These days, consumers are savvy at rooting out the most helpful Web sites to find information on specific products and services. For a vast range of needs, consumers expect a few clicks to bring them the data required to make better, more informed buying decisions.
The few sites offering structured content provide an invaluable Web service, bridging the distance between consumers and the information they’re seeking. In particular, vertical content aggregators are scooping up search traffic by cutting the clutter of unwanted content and providing data that’s rich and relevant to the consumer.
Sites in mature vertical markets, such as travel, provide reams of valuable content about hotel properties and flights. Expedia.com is a prime example. Consumers flock to it for rich, relevant data on flights, properties with amenities all over the world, local attractions, and an expansive photo inventory.
Realtor.com also understands the importance of building on the basics. An asking price and address are a good start for a listing but clearly not enough to pique consumer interest. It takes a bit more to get someone into the car to visit a property. Rich, relevant data, such as comprehensive community information, ample mortgage information, an amenities list, thorough housing details, a virtual tour, and photos, help narrow the decision-making process for prospective homebuyers. According to Realtor.com, a listing with photos or a virtual tour is viewed 299 percent more than listings without pictures.
Amazon.com is just as content driven. If a cookbook has a vibrant picture on the cover and insightful reviews from editors and customers, it will always appear above less detailed, plainer listings for books on the same subject.
The same holds true in vertical after vertical. Whether it’s the associated home listings, books, or hotels, listings that contain good, structured content will inevitably get more looks.
Local merchants need to take the same active approach to ensure they maximize their search visibility. It isn’t just about having the right keywords in headlines. Visibility calls for enriching listings with as much valuable, relevant content as possible.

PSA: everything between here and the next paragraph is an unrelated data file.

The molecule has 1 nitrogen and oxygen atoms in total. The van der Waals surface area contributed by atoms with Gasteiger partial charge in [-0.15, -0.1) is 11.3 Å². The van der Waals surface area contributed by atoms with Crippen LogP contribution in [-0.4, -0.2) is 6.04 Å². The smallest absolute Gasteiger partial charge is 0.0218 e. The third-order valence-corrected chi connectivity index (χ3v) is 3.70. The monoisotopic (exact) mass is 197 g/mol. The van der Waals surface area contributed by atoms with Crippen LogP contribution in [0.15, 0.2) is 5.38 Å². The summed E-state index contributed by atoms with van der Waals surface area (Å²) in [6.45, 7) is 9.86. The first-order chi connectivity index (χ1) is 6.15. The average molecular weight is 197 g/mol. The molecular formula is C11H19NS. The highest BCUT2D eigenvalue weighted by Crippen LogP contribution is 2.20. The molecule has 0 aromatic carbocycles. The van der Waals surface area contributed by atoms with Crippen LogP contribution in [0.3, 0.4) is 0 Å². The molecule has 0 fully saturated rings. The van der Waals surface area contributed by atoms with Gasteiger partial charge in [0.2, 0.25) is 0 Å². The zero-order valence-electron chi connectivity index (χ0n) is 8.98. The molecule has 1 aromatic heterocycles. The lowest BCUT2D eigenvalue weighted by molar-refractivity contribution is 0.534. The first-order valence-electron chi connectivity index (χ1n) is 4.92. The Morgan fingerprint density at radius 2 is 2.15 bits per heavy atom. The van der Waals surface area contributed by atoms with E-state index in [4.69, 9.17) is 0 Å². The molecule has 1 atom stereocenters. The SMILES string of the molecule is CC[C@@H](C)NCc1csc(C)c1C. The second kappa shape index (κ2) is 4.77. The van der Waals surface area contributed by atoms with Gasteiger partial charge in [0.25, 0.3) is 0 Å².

Say I’m looking for a local dentist. Proximity is key to my decision. Yet hours of operation and specialization are valuable, too. Maybe the most important information is the type of insurance accepted.
But this type of content is hard to come by. Why?
If a dental practice accepts a broad range of healthcare plans, why wouldn’t it want to display that in its online listings?
Key certifications, awards, licenses, URLs, brands carried, specialty services provided, payment types, and e-mail addresses can help funnel consumers to your business instead of to a competitor. This kind of data empowers users to make more effective local buying decisions and ultimately provides a better consumer experience.
For a chain of coffee houses, any amenity can make the difference in the jockeying for search listings. Yahoo is as close as it comes to a “coffee house vertical,” so a chain should make sure it gets its information in there to be searched and found.
Vertical directories, like those for the travel and real estate industries, aren’t necessary for a company or chain to have Web visibility within its line of business. These markets are served instead by horizontal directories that allow companies to post content about their businesses. These are what we know as search engines, Internet Yellow Pages (IYPs), and local directories.
These sites are horizontal aggregators of local merchant content and act as vertical aggregators within their horizontal approach. Rich, relevant content drives results on horizontal directories, just as it does for Expedia or Realtor.com. The more content a business has in its profile, the better visibility it will receive inside the search engines.
According to Paul Levine, general manager for Yahoo Local, a listing with rich, relevant content has twice the visibility of a listing without similar content. How’s that for a shortcut to search engine optimization?
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